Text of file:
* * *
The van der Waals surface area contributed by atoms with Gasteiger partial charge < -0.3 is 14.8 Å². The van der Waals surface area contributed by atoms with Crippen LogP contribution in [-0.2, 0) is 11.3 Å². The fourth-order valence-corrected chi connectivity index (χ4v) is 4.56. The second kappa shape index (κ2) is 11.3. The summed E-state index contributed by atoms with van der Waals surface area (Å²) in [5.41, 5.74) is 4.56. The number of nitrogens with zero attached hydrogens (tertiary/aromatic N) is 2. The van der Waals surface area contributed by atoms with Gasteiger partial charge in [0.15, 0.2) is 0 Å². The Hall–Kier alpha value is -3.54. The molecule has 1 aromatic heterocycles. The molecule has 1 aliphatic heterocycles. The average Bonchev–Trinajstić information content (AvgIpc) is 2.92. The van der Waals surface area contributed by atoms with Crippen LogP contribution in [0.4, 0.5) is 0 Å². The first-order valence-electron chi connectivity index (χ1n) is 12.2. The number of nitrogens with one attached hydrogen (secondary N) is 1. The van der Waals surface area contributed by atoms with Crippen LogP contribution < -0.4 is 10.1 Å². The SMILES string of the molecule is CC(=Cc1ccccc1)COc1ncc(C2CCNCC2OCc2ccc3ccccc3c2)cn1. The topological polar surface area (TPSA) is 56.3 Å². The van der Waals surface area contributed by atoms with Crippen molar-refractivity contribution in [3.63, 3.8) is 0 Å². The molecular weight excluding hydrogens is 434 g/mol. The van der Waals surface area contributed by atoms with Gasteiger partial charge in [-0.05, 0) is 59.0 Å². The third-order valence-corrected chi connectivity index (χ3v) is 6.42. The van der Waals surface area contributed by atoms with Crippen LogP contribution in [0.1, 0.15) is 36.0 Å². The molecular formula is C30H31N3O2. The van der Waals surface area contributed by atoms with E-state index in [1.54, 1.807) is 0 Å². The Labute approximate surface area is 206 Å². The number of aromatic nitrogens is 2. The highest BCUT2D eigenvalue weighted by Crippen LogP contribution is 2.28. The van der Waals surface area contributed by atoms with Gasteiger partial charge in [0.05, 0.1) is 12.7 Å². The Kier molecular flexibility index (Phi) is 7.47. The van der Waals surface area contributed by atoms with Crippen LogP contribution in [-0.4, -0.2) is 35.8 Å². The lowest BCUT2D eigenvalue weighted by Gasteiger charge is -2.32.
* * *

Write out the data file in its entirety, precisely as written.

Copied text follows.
The van der Waals surface area contributed by atoms with Gasteiger partial charge < -0.3 is 14.8 Å². The van der Waals surface area contributed by atoms with Crippen LogP contribution in [-0.2, 0) is 11.3 Å². The fourth-order valence-corrected chi connectivity index (χ4v) is 4.56. The second kappa shape index (κ2) is 11.3. The summed E-state index contributed by atoms with van der Waals surface area (Å²) in [5.41, 5.74) is 4.56. The number of nitrogens with zero attached hydrogens (tertiary/aromatic N) is 2. The van der Waals surface area contributed by atoms with Gasteiger partial charge in [0.15, 0.2) is 0 Å². The Hall–Kier alpha value is -3.54. The molecule has 1 aromatic heterocycles. The molecule has 1 aliphatic heterocycles. The average Bonchev–Trinajstić information content (AvgIpc) is 2.92. The van der Waals surface area contributed by atoms with Crippen LogP contribution in [0.4, 0.5) is 0 Å². The first-order valence-electron chi connectivity index (χ1n) is 12.2. The number of nitrogens with one attached hydrogen (secondary N) is 1. The van der Waals surface area contributed by atoms with Crippen LogP contribution < -0.4 is 10.1 Å². The SMILES string of the molecule is CC(=Cc1ccccc1)COc1ncc(C2CCNCC2OCc2ccc3ccccc3c2)cn1. The topological polar surface area (TPSA) is 56.3 Å². The van der Waals surface area contributed by atoms with Crippen molar-refractivity contribution in [3.63, 3.8) is 0 Å². The molecular weight excluding hydrogens is 434 g/mol. The van der Waals surface area contributed by atoms with Gasteiger partial charge in [-0.05, 0) is 59.0 Å². The third-order valence-corrected chi connectivity index (χ3v) is 6.42. The van der Waals surface area contributed by atoms with Crippen LogP contribution in [0.1, 0.15) is 36.0 Å². The molecular formula is C30H31N3O2. The van der Waals surface area contributed by atoms with E-state index in [1.54, 1.807) is 0 Å². The Labute approximate surface area is 206 Å². The number of aromatic nitrogens is 2. The highest BCUT2D eigenvalue weighted by Crippen LogP contribution is 2.28. The van der Waals surface area contributed by atoms with Gasteiger partial charge in [0.05, 0.1) is 12.7 Å². The Kier molecular flexibility index (Phi) is 7.47. The van der Waals surface area contributed by atoms with Crippen LogP contribution in [-0.4, -0.2) is 35.8 Å². The lowest BCUT2D eigenvalue weighted by Gasteiger charge is -2.32.